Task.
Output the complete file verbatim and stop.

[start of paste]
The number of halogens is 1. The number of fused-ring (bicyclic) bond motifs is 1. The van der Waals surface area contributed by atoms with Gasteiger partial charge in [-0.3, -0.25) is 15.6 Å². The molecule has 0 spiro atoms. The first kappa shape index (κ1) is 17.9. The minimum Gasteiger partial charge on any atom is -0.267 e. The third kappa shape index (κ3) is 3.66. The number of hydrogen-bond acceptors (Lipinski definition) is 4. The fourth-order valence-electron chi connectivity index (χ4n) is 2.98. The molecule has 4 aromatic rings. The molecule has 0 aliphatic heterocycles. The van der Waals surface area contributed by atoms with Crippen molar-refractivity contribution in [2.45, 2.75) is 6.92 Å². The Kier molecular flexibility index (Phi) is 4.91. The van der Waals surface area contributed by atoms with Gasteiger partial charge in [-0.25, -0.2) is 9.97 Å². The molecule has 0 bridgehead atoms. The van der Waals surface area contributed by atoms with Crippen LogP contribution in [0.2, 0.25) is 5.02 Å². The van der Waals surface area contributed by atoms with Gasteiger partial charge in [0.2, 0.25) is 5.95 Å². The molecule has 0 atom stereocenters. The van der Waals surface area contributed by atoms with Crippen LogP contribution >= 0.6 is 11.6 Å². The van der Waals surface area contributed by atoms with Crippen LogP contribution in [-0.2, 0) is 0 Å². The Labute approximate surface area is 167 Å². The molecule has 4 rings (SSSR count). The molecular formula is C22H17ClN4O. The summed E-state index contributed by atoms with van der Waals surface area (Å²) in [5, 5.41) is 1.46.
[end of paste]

The number of halogens is 1. The number of fused-ring (bicyclic) bond motifs is 1. The van der Waals surface area contributed by atoms with Gasteiger partial charge in [-0.3, -0.25) is 15.6 Å². The molecule has 0 spiro atoms. The first kappa shape index (κ1) is 17.9. The minimum Gasteiger partial charge on any atom is -0.267 e. The third kappa shape index (κ3) is 3.66. The number of hydrogen-bond acceptors (Lipinski definition) is 4. The fourth-order valence-electron chi connectivity index (χ4n) is 2.98. The molecule has 4 aromatic rings. The molecule has 0 aliphatic heterocycles. The van der Waals surface area contributed by atoms with Crippen molar-refractivity contribution in [2.45, 2.75) is 6.92 Å². The Kier molecular flexibility index (Phi) is 4.91. The van der Waals surface area contributed by atoms with Gasteiger partial charge in [-0.25, -0.2) is 9.97 Å². The molecule has 0 bridgehead atoms. The van der Waals surface area contributed by atoms with Crippen LogP contribution in [0.2, 0.25) is 5.02 Å². The van der Waals surface area contributed by atoms with Gasteiger partial charge in [0.2, 0.25) is 5.95 Å². The molecule has 0 atom stereocenters. The van der Waals surface area contributed by atoms with Crippen LogP contribution >= 0.6 is 11.6 Å². The van der Waals surface area contributed by atoms with Crippen LogP contribution in [-0.2, 0) is 0 Å². The Labute approximate surface area is 167 Å². The molecule has 4 rings (SSSR count). The molecular formula is C22H17ClN4O. The summed E-state index contributed by atoms with van der Waals surface area (Å²) in [5, 5.41) is 1.46.